“It might seem odd to invite a non-Dutch photographer for this, but at that time, it seemed very logical. Our country was in lockdown, so we couldn’t visit anyone in real life anyway, so the idea of ‘distances’ became more abstract. Kyoung-tae can really crawl into the skin of the objects that he photographs, which is precisely what we wanted, and therefore we shipped all the books to him in Seoul,” they said.
“Following up on this, we were asked by the Dutch Embassy in Seoul to propose an exhibition of the books. In the Netherlands as well as in Korea, there is an energetic graphic design scene, and the initial idea was to make a small contribution to the interaction between the two.”
The exhibit is entitled, “Versatile Volumes,” as each of the books, as an actual object, is the key to the whole concept.
“The dimensions, weight, choices for material and print are very considerately taken into account. If all of the books are together on a table, without even opening the books, there’s already a huge variety to be seen in them,” TT said.
“We decided to let the works speak for themselves as much as possible, to have the focus on the books so that the visitor can browse through them and hopefully be intrigued by all the different choices that are involved in making a book.”
|An installation view of the “Versatile Volumes” exhibition, showing Korean art books at the KF Gallery in central Seoul / Courtesy of the Korea Foundation|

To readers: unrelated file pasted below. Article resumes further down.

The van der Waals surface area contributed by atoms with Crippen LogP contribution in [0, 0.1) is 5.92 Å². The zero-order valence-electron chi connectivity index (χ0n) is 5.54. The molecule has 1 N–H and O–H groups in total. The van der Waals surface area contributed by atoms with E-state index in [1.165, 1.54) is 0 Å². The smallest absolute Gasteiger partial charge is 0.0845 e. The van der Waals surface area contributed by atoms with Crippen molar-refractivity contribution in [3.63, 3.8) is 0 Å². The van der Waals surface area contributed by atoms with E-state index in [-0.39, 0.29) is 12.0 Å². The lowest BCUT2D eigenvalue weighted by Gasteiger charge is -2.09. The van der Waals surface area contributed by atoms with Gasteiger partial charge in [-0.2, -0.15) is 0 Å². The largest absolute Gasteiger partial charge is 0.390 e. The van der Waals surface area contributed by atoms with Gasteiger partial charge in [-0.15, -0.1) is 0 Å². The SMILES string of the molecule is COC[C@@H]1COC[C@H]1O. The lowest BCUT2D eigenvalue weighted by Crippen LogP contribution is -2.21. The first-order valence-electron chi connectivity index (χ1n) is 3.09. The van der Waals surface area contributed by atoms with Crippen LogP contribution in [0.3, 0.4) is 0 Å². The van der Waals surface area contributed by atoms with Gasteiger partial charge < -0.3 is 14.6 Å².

TT designed a long “accordion” table, inspired by folded pages, to display all the Dutch award-winning books, while Korean curator and Art Book Press President Cho Sook-hyun selected 17 Korean artists’ books, and Korean artist duo RohwaJeong designed tailor-made furniture for each Korean book, as TT wanted to focus on the interaction between the Dutch and Korean designers.
“This versatility is for us a key ingredient. It is not only shown in the books, but also the furniture of the exhibition: one very long table as an object for all the Dutch books, and very personalized, specifically made furniture for each individual Korean book,” TT said. “We really like how the Dutch and Korean parts turn out so differently now: very different furniture for both parts makes the exhibition exciting as a whole.”
Visitors are invited to take a close look at each book, holding them and turning the pages, as TT wanted to provide an intuitive experience.
“A book is a form given to a certain specific type of content, and in many cases, a new project by itself. This translation of the content in the shape of a book can only be seen very precisely when it’s possible to touch the papers, feel the weight of the object, flip the pages and see the editorial choices,” TT said.
Although the culture of reading books is rapidly declining across the globe, the significance of book design is more important than ever now.
“There are probably less books made, but that’s not necessarily a bad thing. We feel that the books that are made have a certain urgency and are more special. This can be seen in the selection of the Dutch Best Book Designs. People still want to buy books, especially when there’s so much attention paid to material and design. The added value of the physical object is now more important than ever,” TT said.